Clearly, being stuck at home made consumers re-evaluate their priorities. And this includes the products on their shelves.
The future of the skincare category
Over the last three months, BeautyMatter has noticed consumers demanding to know more about the products they buy. From the claims on front of pack, to the ingredients used in these products, there’s a definite move towards transparency. It’s not enough for brands to say they are ‘clean’ anymore. This must be proven through open communication and actions that marry up to their words.
Sustainability is also hot on consumers’ lips. As John puts it, “Beauty has been a long-term offender to the environment. And we’re finally at a point where we’re moving to fix this.” He loves the fact that we can finally have an open conversation about beauty and its impact on the environment and is eagerly waiting for sustainability standards to be set in the industry.
BeautyMatter are seeing customers favor more sustainable brands. They’ve noticed customers routines change since the pandemic - using fewer products and spending more on businesses that live up to their existing values.
As Kelly puts it, “If the product lives up to a customer’s values and says something about their lifestyle, they’ll see it as an extension of who they are. And there’s no more irresistible pull than that.”
The brands to watch
Opulus Labs – a brand launched by Clarisonic founder, Dr. Robb Akridge.
“This brand has a unique approach to how products are formulated. Their hero product is inspired by chocolate truffles - containing a hard outer shell and ingredients within that are melted and blended for peak potency. This brand is pure innovation, from how the product is manufactured through to the consumer experience.”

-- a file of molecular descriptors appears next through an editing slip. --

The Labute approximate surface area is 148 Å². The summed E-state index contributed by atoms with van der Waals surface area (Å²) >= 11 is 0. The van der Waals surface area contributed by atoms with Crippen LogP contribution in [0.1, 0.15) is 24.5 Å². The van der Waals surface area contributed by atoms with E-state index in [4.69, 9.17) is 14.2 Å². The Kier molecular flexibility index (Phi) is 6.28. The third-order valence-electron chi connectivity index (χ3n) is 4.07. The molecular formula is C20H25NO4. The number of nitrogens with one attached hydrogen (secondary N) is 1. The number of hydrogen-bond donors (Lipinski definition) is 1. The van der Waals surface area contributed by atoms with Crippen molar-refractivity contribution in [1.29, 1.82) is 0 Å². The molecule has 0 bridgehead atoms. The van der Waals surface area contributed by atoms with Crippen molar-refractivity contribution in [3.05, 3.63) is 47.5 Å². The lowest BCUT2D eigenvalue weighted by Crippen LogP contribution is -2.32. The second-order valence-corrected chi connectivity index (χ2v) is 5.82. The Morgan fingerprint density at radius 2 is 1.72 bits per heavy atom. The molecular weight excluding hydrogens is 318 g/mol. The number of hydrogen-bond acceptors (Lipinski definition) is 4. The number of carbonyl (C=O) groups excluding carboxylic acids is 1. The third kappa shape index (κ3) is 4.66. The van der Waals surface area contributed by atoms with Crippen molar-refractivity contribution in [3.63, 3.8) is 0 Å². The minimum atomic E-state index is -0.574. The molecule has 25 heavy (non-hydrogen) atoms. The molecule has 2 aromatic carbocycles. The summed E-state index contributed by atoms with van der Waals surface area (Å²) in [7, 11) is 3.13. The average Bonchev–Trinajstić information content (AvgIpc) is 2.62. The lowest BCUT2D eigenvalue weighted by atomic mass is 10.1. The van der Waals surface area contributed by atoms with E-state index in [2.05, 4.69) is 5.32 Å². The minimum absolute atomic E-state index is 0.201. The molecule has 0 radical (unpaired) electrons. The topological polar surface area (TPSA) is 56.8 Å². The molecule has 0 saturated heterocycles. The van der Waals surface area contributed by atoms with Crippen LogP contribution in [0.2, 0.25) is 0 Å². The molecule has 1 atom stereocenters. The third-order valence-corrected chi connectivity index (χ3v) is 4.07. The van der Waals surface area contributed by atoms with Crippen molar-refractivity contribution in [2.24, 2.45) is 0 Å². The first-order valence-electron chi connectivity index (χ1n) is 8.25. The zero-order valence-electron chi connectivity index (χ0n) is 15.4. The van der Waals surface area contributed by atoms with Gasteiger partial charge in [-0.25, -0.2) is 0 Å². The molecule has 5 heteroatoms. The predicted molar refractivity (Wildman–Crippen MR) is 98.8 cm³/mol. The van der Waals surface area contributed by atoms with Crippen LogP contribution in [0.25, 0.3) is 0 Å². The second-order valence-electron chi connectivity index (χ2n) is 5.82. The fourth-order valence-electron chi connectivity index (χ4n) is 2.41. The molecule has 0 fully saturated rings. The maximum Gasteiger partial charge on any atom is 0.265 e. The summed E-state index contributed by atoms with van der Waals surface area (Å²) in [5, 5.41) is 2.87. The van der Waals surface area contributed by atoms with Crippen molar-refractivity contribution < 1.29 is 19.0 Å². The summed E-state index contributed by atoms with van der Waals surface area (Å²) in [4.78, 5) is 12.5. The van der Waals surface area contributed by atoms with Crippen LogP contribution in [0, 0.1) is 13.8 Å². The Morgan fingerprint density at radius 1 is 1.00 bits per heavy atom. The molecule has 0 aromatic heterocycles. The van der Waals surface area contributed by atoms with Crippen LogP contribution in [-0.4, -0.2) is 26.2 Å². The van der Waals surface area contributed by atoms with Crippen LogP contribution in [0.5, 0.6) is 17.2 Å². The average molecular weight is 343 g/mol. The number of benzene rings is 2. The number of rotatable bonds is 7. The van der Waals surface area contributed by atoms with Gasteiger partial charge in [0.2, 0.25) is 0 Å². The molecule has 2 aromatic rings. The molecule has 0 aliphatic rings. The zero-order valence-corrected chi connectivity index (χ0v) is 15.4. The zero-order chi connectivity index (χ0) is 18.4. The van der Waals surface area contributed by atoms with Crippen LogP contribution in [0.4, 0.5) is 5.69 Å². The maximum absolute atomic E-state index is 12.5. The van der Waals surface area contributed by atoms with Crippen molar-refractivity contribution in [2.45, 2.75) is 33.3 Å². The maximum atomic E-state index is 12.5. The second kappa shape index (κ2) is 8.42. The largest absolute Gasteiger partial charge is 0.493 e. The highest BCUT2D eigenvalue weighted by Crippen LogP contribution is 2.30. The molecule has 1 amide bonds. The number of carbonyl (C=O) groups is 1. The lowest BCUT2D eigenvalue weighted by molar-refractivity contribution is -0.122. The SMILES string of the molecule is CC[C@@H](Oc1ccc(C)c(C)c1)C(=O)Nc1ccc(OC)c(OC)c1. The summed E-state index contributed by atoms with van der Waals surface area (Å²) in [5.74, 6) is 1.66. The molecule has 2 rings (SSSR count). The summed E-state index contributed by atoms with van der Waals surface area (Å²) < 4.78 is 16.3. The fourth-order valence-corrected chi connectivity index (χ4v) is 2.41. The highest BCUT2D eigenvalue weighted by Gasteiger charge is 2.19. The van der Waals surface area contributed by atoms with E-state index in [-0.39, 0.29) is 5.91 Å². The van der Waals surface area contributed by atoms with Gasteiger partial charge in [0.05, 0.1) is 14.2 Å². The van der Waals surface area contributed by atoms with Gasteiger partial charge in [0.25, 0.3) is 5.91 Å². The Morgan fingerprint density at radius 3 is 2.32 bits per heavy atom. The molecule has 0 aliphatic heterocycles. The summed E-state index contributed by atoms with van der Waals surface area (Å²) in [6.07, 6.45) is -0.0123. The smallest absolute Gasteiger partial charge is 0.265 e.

Veracity – a new brand that has made a commitment to educating consumers on the connection between hormonal health and skincare.
“They have created a range of science-backed skincare formulas - delivering personalization though a simple saliva test to identify the root cause of skin issues rather than simply creating products to address the symptoms. Founder and CEO, Allie Egan, has serious business chops and has assembled an impressive medical advisory board to power the brand’s goal of delivering a holistic medical approach to beauty and wellness.”
Revea - a newly launched brand with technology, data, and biological expertise at its core.
“This brand is delivering personalized products by measuring over 100M data points of skin health to determine an individual's skin needs. They then optimize individual treatments based on skin physiology and can make over 3,000 unique formulations. While there is no shortage of personalized skincare brands, this founding team can deliver true personalization from concept through to the vertically integrated production. The team consists of industry veterans who have scaled personalized concept before.”
We asked John and Kelly for some final thoughts on the industry and if they had any advice to give brands in this space.
Of course, they didn’t disappoint. Here’s what they had to say:
“In this new world, science and the substantiation of claims, matters. It’s non-negotiable. We advise brands to use technology platforms to embed transparency throughout their supply chain. Certifications like B Corp, will separate out the brands that are walking the walk from the brands that are simply greenwashing.”